Synonym for allocate() to match CLAllocator interface.


Free all unused memory that the pool is currently holding.


Instruct the memory to start immediately freeing memory returned to it, instead of holding it for future allocations. Implicitly calls free_held(). This is useful as a cleanup action when a memory pool falls out of use.

CL-Object-dependent Caching

pyopencl.tools.first_arg_dependent_memoize(func, cl_object, *args)

Provides memoization for a function. Typically used to cache things that get created inside a pyopencl.Context, e.g. programs and kernels. Assumes that the first argument of the decorated function is an OpenCL object that might go away, such as a pyopencl.Context or a pyopencl.CommandQueue, and based on which we might want to clear the cache.

New in version 2011.2.


Empties all first-argument-dependent memoization caches. Also releases all held reference contexts. If it is important to you that the program detaches from its context, you might need to call this function to free all remaining references to your context.

New in version 2011.2.



Using the line:

from pyopencl.tools import pytest_generate_tests_for_pyopencl \
        as pytest_generate_tests

in your pytest test scripts allows you to use the arguments ctx_factory, device, or platform in your test functions, and they will automatically be run for each OpenCL device/platform in the system, as appropriate.

The following two environment variables are also supported to control device/platform choice:


Device Characterization


Return a list of flags valid on device dev that enable fast, but potentially inaccurate floating point math.

pyopencl.characterize.get_simd_group_size(dev, type_size)

Return an estimate of how many work items will be executed across SIMD lanes. This returns the size of what Nvidia calls a warp and what AMD calls a wavefront.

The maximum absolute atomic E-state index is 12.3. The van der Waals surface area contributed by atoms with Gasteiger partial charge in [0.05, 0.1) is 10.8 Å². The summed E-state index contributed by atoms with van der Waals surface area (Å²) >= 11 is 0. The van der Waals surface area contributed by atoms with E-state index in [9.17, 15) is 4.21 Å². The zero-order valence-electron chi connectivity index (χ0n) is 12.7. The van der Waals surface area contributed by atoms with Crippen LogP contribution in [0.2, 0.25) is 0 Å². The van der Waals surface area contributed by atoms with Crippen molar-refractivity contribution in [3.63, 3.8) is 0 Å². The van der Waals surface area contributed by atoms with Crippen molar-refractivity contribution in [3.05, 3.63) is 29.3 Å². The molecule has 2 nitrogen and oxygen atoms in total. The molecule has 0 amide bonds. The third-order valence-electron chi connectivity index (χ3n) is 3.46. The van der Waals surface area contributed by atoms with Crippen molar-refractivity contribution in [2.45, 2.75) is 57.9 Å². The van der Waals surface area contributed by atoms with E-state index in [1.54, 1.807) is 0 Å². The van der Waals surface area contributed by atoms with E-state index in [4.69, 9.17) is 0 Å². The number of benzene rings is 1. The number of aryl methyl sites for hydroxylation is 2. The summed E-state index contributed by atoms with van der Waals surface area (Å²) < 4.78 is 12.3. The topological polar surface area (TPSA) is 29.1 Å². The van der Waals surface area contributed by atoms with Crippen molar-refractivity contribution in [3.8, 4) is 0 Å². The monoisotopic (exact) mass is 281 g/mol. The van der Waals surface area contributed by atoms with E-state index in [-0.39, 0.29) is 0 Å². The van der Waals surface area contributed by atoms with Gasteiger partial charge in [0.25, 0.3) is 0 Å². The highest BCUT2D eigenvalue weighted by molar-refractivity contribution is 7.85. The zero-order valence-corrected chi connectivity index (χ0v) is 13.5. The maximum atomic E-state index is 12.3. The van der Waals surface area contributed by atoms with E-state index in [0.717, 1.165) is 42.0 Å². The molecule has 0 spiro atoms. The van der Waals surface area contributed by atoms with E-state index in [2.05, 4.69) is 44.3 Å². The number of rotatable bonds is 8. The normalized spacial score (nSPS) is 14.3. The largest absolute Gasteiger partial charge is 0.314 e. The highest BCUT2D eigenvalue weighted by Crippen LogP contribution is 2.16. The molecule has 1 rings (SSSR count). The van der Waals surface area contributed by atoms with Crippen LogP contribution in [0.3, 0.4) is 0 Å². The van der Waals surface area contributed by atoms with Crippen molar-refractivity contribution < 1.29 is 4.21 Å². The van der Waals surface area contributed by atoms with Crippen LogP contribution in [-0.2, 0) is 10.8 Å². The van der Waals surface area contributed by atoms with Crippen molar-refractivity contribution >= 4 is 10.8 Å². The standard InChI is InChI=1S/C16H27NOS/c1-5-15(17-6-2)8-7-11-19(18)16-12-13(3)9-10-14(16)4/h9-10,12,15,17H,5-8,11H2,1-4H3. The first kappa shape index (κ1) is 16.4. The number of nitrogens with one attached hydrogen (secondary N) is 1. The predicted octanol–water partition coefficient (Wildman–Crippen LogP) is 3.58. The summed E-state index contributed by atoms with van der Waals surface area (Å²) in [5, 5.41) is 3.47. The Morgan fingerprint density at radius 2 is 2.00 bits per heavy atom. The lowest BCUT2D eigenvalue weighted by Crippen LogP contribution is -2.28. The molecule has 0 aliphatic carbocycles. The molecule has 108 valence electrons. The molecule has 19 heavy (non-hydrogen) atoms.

Only refers to implicit SIMD.

Parameters:type_size – number of bytes in vector entry type.

“Fix to allow incomplete amd double support in low end boards

pyopencl.characterize.has_struct_arg_count_bug(dev, ctx=None)

Checks whether the device is expected to have the argument counting bug.


Return the number of bytes per bank in local memory.


Return the number of banks present in local memory.


If dev is an Nvidia GPU pyopencl.Device, return a tuple (major, minor) indicating the device’s compute capability.


Return the number of work items that access local memory simultaneously and thereby may conflict with each other.

pyopencl.characterize.usable_local_mem_size(dev, nargs=None)

Return an estimate of the usable local memory size. :arg nargs: Number of 32-bit arguments passed.

pyopencl.characterize.why_not_local_access_conflict_free(dev, itemsize, array_shape, array_stored_shape=None)
  • itemsize – size of accessed data in bytes
  • array_shape – array dimensions, fastest-moving last (C order)

a tuple (multiplicity, explanation), where multiplicity is the number of work items that will conflict on a bank when accessing local memory. explanation is a string detailing the found conflict.